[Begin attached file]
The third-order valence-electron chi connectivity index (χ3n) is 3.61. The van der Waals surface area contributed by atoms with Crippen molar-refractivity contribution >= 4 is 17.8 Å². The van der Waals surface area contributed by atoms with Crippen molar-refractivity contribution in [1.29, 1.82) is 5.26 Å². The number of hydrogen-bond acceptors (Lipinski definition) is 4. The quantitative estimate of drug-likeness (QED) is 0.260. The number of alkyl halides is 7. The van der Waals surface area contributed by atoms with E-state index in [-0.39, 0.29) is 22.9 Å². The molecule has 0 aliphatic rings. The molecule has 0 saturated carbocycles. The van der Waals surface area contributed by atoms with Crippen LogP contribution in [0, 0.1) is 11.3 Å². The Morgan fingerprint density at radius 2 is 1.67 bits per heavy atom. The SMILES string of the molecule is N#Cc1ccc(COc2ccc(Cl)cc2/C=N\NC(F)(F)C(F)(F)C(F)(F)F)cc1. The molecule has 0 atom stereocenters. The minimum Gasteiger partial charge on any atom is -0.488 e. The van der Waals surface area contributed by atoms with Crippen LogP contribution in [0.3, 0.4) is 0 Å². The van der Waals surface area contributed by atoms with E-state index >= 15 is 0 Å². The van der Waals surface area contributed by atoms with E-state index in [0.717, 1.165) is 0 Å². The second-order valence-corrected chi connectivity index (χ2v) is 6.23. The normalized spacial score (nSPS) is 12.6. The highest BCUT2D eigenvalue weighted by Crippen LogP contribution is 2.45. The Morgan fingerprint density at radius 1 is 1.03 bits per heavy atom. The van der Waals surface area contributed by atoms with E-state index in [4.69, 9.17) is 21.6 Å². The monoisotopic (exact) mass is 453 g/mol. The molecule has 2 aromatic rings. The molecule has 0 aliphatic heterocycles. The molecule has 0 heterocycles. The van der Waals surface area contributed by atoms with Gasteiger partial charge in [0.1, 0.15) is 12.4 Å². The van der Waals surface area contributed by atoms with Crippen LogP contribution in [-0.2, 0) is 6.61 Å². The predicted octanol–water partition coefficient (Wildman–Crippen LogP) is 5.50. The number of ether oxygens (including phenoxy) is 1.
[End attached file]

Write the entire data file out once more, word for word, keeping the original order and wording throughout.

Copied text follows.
The third-order valence-electron chi connectivity index (χ3n) is 3.61. The van der Waals surface area contributed by atoms with Crippen molar-refractivity contribution >= 4 is 17.8 Å². The van der Waals surface area contributed by atoms with Crippen molar-refractivity contribution in [1.29, 1.82) is 5.26 Å². The number of hydrogen-bond acceptors (Lipinski definition) is 4. The quantitative estimate of drug-likeness (QED) is 0.260. The number of alkyl halides is 7. The van der Waals surface area contributed by atoms with E-state index in [-0.39, 0.29) is 22.9 Å². The molecule has 0 aliphatic rings. The molecule has 0 saturated carbocycles. The van der Waals surface area contributed by atoms with Crippen LogP contribution in [0, 0.1) is 11.3 Å². The Morgan fingerprint density at radius 2 is 1.67 bits per heavy atom. The SMILES string of the molecule is N#Cc1ccc(COc2ccc(Cl)cc2/C=N\NC(F)(F)C(F)(F)C(F)(F)F)cc1. The molecule has 0 atom stereocenters. The minimum Gasteiger partial charge on any atom is -0.488 e. The van der Waals surface area contributed by atoms with Crippen LogP contribution in [0.3, 0.4) is 0 Å². The van der Waals surface area contributed by atoms with E-state index >= 15 is 0 Å². The van der Waals surface area contributed by atoms with E-state index in [0.717, 1.165) is 0 Å². The second-order valence-corrected chi connectivity index (χ2v) is 6.23. The normalized spacial score (nSPS) is 12.6. The highest BCUT2D eigenvalue weighted by Crippen LogP contribution is 2.45. The Morgan fingerprint density at radius 1 is 1.03 bits per heavy atom. The van der Waals surface area contributed by atoms with E-state index in [4.69, 9.17) is 21.6 Å². The monoisotopic (exact) mass is 453 g/mol. The molecule has 2 aromatic rings. The molecule has 0 aliphatic heterocycles. The molecule has 0 heterocycles. The van der Waals surface area contributed by atoms with Gasteiger partial charge in [0.1, 0.15) is 12.4 Å². The van der Waals surface area contributed by atoms with Crippen LogP contribution in [-0.2, 0) is 6.61 Å². The predicted octanol–water partition coefficient (Wildman–Crippen LogP) is 5.50. The number of ether oxygens (including phenoxy) is 1.